Sikhs are forbidden from eating Kutha, meat obtained from the Muslim ritual slaughter that involves slowly draining an animal's blood while reciting verses of the Quran, or other ritually-slaughtered meat. Although a vegetarian diet is adhered to in the gurdwara, the Sikh temple, Sikhs are not expressly forbidden from eating other types of meat.
A ruling by the Sikh central body Akal Takht in 1980 states that eating meat does not go against the Sikh's code of conduct known as the Rehat Maryada. However, the meat must be Jhatka, meaning that the animal is killed quickly and without religious ritual or unnecessary suffering. Some religious sects of Sikhism disagree with the ruling and maintain that a vegetarian diet should be followed. Other practices forbidden in the Rehat Maryada include using tobacco, dishonoring the hair and living with anyone other than a spouse.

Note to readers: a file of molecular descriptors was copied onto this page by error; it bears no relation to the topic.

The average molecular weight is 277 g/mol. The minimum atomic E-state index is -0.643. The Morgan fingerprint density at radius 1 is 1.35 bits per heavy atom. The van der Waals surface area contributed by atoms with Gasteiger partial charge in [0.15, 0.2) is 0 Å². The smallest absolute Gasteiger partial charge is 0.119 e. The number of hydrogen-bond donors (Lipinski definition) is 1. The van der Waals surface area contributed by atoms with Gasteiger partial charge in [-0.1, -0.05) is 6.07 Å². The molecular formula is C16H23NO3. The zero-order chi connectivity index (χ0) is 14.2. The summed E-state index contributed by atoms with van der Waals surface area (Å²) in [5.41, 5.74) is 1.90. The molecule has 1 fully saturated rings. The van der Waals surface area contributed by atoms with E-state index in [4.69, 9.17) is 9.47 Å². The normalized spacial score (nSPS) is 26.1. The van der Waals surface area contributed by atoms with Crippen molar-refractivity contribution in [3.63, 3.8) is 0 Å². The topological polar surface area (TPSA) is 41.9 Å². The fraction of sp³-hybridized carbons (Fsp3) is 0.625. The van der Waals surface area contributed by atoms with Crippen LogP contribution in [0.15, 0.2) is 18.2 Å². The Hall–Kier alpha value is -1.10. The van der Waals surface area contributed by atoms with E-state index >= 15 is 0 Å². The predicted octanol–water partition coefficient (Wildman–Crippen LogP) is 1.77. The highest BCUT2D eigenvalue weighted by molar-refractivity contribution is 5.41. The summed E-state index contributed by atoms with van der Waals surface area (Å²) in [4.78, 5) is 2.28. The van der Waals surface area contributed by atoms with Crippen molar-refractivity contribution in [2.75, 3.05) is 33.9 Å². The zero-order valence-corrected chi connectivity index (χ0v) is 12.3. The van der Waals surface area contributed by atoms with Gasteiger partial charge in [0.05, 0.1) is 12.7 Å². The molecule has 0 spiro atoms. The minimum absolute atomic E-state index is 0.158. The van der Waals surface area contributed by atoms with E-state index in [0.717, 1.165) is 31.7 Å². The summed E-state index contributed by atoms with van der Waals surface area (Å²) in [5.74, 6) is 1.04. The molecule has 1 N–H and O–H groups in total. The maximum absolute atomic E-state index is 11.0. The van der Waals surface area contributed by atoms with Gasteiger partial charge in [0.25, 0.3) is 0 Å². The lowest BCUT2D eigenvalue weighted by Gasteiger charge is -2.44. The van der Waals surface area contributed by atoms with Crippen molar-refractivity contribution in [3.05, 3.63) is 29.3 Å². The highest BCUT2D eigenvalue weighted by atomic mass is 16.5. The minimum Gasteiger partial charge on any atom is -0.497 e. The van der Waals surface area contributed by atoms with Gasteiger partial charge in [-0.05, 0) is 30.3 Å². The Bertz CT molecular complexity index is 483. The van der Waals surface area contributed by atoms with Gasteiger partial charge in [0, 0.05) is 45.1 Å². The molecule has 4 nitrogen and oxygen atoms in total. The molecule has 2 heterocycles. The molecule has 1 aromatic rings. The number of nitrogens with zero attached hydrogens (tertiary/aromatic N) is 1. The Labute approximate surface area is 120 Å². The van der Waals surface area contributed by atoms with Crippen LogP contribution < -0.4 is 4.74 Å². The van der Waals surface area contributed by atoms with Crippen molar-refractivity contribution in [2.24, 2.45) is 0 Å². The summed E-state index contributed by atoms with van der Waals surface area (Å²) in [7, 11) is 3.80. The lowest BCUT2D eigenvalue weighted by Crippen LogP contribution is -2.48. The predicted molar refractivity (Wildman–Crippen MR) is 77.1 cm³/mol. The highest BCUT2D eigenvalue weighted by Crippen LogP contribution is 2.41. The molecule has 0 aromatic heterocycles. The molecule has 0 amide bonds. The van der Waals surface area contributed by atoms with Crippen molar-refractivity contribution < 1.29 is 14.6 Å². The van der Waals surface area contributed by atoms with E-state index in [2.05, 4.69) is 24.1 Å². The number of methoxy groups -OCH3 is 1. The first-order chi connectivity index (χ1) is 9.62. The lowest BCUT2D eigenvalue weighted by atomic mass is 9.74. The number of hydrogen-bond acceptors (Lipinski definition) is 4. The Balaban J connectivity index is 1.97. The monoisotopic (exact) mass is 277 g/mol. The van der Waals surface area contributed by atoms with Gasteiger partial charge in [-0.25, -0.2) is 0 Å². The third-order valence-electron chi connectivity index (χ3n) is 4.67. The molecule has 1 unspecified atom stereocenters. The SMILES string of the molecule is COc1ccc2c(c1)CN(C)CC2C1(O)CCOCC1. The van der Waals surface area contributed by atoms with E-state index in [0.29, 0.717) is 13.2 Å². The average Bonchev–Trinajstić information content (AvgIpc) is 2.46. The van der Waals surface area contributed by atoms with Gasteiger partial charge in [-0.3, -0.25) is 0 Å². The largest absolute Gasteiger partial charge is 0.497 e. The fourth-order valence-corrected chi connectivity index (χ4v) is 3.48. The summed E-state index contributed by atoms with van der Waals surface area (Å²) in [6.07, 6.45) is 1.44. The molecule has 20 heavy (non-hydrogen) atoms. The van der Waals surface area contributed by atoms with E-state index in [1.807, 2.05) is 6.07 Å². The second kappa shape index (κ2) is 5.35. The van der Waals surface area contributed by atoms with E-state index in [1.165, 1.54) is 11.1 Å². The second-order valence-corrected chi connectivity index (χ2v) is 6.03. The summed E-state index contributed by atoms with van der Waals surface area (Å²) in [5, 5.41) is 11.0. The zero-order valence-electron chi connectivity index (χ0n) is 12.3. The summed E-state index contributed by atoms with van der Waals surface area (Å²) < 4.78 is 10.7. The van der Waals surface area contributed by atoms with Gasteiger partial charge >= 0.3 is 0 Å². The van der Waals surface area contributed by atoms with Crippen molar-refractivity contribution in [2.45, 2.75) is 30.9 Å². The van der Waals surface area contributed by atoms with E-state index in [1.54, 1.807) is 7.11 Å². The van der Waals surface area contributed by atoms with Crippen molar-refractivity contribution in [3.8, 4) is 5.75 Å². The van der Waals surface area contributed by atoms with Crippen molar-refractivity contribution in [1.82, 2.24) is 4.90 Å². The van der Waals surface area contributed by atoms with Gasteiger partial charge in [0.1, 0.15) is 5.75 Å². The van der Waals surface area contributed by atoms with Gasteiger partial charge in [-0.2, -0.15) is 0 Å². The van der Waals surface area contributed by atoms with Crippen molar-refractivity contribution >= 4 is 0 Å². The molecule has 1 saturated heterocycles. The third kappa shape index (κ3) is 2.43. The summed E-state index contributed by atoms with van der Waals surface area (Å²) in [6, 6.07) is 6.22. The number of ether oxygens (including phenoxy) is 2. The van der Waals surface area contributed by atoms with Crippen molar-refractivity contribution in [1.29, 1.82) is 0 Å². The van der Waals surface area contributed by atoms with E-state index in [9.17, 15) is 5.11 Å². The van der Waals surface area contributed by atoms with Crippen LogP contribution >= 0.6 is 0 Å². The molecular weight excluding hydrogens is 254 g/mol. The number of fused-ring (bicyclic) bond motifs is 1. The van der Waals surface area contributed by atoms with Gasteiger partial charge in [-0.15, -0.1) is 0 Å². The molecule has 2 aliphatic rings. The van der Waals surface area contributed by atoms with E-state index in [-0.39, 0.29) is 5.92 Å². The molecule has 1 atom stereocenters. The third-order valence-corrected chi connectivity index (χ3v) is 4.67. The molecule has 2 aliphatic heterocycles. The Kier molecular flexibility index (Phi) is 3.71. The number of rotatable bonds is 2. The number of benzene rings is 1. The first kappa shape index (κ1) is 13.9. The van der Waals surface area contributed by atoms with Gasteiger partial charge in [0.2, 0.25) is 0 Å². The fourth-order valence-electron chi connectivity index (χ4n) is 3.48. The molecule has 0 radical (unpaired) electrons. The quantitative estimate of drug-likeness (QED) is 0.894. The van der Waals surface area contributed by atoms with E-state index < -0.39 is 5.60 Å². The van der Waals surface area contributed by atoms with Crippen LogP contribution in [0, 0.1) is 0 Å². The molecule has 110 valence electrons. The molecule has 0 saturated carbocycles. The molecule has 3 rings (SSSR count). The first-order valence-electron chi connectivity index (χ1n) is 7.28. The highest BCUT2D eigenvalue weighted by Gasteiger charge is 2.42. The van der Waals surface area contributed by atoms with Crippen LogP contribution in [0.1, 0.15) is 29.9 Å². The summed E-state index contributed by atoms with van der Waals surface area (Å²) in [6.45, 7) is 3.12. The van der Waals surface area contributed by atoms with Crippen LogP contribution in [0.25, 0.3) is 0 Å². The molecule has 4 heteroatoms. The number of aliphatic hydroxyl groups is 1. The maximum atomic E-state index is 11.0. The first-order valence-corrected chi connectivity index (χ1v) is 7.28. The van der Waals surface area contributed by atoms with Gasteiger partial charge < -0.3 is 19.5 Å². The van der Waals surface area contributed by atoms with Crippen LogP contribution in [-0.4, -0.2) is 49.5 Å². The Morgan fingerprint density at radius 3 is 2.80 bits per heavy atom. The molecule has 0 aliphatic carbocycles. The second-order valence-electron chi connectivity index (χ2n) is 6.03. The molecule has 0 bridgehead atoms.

The reason the gurdwaras do not serve meat is that they are meant to be a symbol of equality where people of all races and religions can come together. Because Muslims, Hindus and Jewish persons must follow various restrictions in terms of meat consumption, all meat is avoided to ensure no one is offended or unable to eat. The exception is when Nihangs serve meat during Holla Mohalla.